The textile industry of India has urged the government to place all products across the textile and apparel value chain under the lowest slab of the Goods and Services Tax (GST) of 5 percent to avoid all possibilities of tax evasion. The applicable rates are currently between 5 and 7 percent, depending upon the use of raw materials and production of finished products. The final decision on the rate is yet to be decided, the draft rules propose four slabs -- 5, 8, 12 and 18 per cent of tax under GST.
The Clothing Manufacturers Association of India (CMAI),said in a representation to the Ministry of Commerce that a low GST rate of 5 percent applied uniformly across the sector will boost domestic production, besides facilitating and encouraging voluntary compliance. This would help India achieve its target of generating 35 million jobs and attracting investments worth $200 billion by 2025.
The demand is essentially being made as the textile sector is the second largest employer after farming. It employs 45 million people directly and 60 million people indirectly. The textile sector also contributes 10 percent in India's total manufacturing. Textile items weightage in the Consumer Price Index is of 7 percent.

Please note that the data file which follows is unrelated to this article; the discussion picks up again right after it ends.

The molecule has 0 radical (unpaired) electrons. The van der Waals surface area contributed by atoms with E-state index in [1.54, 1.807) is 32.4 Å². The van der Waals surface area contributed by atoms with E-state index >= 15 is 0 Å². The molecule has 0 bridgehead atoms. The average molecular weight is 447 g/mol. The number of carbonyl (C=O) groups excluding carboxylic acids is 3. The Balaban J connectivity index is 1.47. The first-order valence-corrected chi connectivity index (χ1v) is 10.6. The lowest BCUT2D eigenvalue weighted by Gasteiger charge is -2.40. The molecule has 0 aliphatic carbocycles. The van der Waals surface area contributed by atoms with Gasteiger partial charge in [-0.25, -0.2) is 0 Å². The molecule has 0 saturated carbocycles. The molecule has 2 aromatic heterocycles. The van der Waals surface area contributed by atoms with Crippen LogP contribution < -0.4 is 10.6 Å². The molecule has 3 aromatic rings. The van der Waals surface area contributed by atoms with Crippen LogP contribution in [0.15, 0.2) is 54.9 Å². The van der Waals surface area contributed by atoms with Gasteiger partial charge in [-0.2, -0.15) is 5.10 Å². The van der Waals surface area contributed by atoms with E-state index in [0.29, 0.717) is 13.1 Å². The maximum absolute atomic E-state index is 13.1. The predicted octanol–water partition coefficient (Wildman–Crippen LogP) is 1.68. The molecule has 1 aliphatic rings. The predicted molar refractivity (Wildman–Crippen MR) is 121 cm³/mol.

A uniform GST rate of 5 percent with no exemptions in the sector will remove current blocked input taxes and tax cascading present in the industry, while also providing revenue enhancement for the government. Even with 50 percent compliance from the industry, the tax revenue across the value chain under a uniform GST rate will see and increment of Rs 7,000 crore, said Rahul Mehta, President, CMAI.
A multi-tiered GST rate structure, on the other hand, will lead to distortions in production and consumption. It will also compromise fibre neutrality with producers moving to manufacturing garments made from fabrics that are taxed lower. Such a structure may also lead to disputes in the classification of textile products to different tax categories, experts believe.
GST can transform the textile industry into a single market with a predictable tax system, enabling increased value addition, employment and exports. This scope of GST to carve out a promising future of sustained growth for the textile sector can be achieved only through the application of a uniform low GST rate to the entire sector.
Currently fabrics are exempted from taxes. They account for as much as threeâ€“fourth of total consumption spending on textiles, estimated to be around Rs 4.34 lakh crore in 2015-16.
By extending a uniform GST rate to fabrics, which are currently exempted, could result in the government generating Rs 10,850 crore even with only 50 percent compliance.
According to trade sources, a comprehensive uniform low GST rate has the potential of not only removing inefficiencies associated with exemptions and cascading in the sector, but also of increasing the governmentâ€™s revenue three fold.
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